Night Terrors

What are night terrors?

Night terrors, or sleep terrors, are brief episodes of intense fear or dread while still asleep. Night terrors are often accompanied with screaming, flailing, sweating, and even sleepwalking. The main difference between nightmares and night terrors is the time of occurrence. Night terrors generally happen during the first hours of non-rapid eye movement sleep, making this sleep disorder a parasomnia. Nightmares, on the other hand, occur during the last hours of REM sleep, which can cause the sleeper to wake up with vivid visuals of the dream. Night terrors will not trigger the sleeper to wake up.

There are several factors that can contribute to the onset of night terrors, but the most common include:

  • Sleep deprivation and extreme exhaustion
  • Stress
  • Sleeping in unfamiliar surroundings
  • Lights or noise
  • An overfull bladder
  • Fever

Like other sleeping disorders, such as insomnia, night terrors can be caused or exacerbated by a few common underlying health conditions, such as:

  • Migraines or intense headaches
  • Head injuries
  • Abnormal breathing patterns during sleep (sleep apnea)
  • Restless legs syndrome
  • Some medications (check with your doctor)

Unlike nightmares, night terrors are generally forgotten upon waking. Adults will occasionally remember a dream fragment of their night terror, but vivid images and remembrance of fear will normally dissipate by morning.

So, how do you know if you’ve had a night terror? Often, a family member will be the first to address someone having night terrors, as the person experiencing the night terror is unlikely to wake up during an episode. During a sleep terror episode, a person might:

  • Scream or shout
  • Kick and thrash (flailing in bed)
  • Sweat and breathe heavily
  • Show an increased heart rate
  • Become increasingly aggressive
  • Sit up in bed
  • Sleepwalk

While they can be frightening and inconvenient to others, occasional night terrors should not be considered cause for alarm. However, if your episodes become frequent, disrupt your (or others’) sleep at night, lead to unsettling amounts of stress or fear, or continue into adulthood, please consult your doctor.

Leading up to your doctor’s appointment, keeping a sleep diary to help track your sleep patterns and descriptions of episodes might be a good idea to help convey your exact symptoms to your doctor. Depending on the symptoms you describe, your doctor may do a physical or psychological exam to help identify exactly what might be contributing to your night terrors. At your doctor’s discretion, a sleep study may be conducted to further examine the problem.

Since medication is rarely used to treat night terrors, there are some everyday activities that you can do to help slow down the regularity of your episodes, such as:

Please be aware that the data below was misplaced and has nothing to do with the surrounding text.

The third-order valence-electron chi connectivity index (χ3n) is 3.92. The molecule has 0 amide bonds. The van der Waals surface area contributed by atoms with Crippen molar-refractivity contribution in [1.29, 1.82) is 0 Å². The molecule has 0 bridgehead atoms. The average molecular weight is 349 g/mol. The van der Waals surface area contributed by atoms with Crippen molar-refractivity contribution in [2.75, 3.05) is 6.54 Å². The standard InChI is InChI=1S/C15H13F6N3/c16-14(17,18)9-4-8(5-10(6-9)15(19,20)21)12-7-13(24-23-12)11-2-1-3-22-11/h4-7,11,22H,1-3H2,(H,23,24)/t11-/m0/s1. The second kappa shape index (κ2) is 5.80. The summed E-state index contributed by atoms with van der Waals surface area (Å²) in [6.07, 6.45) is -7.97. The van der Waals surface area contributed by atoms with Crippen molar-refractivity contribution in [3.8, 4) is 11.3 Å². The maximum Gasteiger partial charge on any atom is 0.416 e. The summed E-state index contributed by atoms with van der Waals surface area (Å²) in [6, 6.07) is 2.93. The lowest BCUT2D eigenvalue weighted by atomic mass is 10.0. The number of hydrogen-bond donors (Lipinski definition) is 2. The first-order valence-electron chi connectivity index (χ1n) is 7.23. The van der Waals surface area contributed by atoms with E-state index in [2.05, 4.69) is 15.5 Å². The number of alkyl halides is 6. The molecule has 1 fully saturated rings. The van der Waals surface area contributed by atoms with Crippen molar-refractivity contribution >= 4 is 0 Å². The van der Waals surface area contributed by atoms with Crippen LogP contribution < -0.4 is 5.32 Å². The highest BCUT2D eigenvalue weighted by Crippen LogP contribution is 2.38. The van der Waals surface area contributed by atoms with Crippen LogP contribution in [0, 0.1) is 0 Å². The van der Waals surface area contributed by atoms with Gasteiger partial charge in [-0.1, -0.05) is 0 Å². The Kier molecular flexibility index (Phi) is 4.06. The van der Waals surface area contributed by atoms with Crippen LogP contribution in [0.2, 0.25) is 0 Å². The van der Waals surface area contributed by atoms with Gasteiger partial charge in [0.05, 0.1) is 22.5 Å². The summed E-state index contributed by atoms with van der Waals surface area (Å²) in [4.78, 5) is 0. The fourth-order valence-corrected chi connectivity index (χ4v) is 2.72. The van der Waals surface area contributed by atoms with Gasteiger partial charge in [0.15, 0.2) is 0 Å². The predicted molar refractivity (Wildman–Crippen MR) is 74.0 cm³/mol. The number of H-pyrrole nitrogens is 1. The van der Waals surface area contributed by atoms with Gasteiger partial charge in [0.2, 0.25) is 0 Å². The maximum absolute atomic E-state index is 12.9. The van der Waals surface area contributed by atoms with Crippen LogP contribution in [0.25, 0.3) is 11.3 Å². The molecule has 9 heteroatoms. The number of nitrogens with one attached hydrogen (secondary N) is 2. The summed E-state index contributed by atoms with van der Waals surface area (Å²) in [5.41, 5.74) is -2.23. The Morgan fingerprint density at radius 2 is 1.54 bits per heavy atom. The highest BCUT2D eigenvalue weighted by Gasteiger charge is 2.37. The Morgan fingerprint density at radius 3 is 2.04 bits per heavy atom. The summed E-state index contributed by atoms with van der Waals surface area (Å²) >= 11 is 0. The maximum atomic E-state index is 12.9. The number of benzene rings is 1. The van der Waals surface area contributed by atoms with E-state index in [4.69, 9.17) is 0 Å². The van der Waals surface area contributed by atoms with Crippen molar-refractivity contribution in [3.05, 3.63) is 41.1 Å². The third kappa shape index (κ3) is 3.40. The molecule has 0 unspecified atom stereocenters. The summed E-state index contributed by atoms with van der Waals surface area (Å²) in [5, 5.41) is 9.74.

• Improving sleep habits. This can be as simple as going to bed earlier, or avoiding the use of electronics for at least half an hour before laying down to sleep.
  • Addressing stress. The build-up of stress can lead to numerous health problems, including sleep disorders. Addressing stress and anxiety through therapy and counseling could help reduce night terror episodes.
  • Treating an underlying condition. Depending on your symptoms, your doctor may move on to treating the underlying condition that could be the cause of your night terrors, such as sleep apnea or irregular breathing.

Night terrors are the most common in children ages 3 to 12 , with the peak onset for most at age 3 ½. It has been estimated that one to six percent of children experience night terrors. Both boys and girls are equally affected by night terrors. Night terrors normally subside by adolescence, though teenagers and adults are both subject to night terror episodes as well.

In children younger than 3 ½ years old, at least one night terror episode per week is common. In older children, however, the frequency begins to decline. The peak frequency of night terror episodes for older children is just one or two per month.

While night terrors in children are more common, night terrors in adults are often triggered by a less healthy lifestyle (not eating a nutrient-rich diet, for example) or not getting enough sleep. During an adult night terror, it is more common for the affected person to get out of bed and run out of the house, which can ultimately lead to violent behavior.

Because night terrors in adults are less common, episodes should be treated by a doctor as soon as possible. Studies have shown that night terrors in adults can be symptomatic of neurological disease. If further investigation is needed, your doctor may suggest an MRI procedure.

Studies have shown that night terrors are roughly 10 times greater in those whose immediate  relatives were also affected compared to the general population. However, genetics are just a piece of the puzzle. Environmental factors, such as lifestyle and sleep schedule, are also significant factors in the frequency of night terror episodes.



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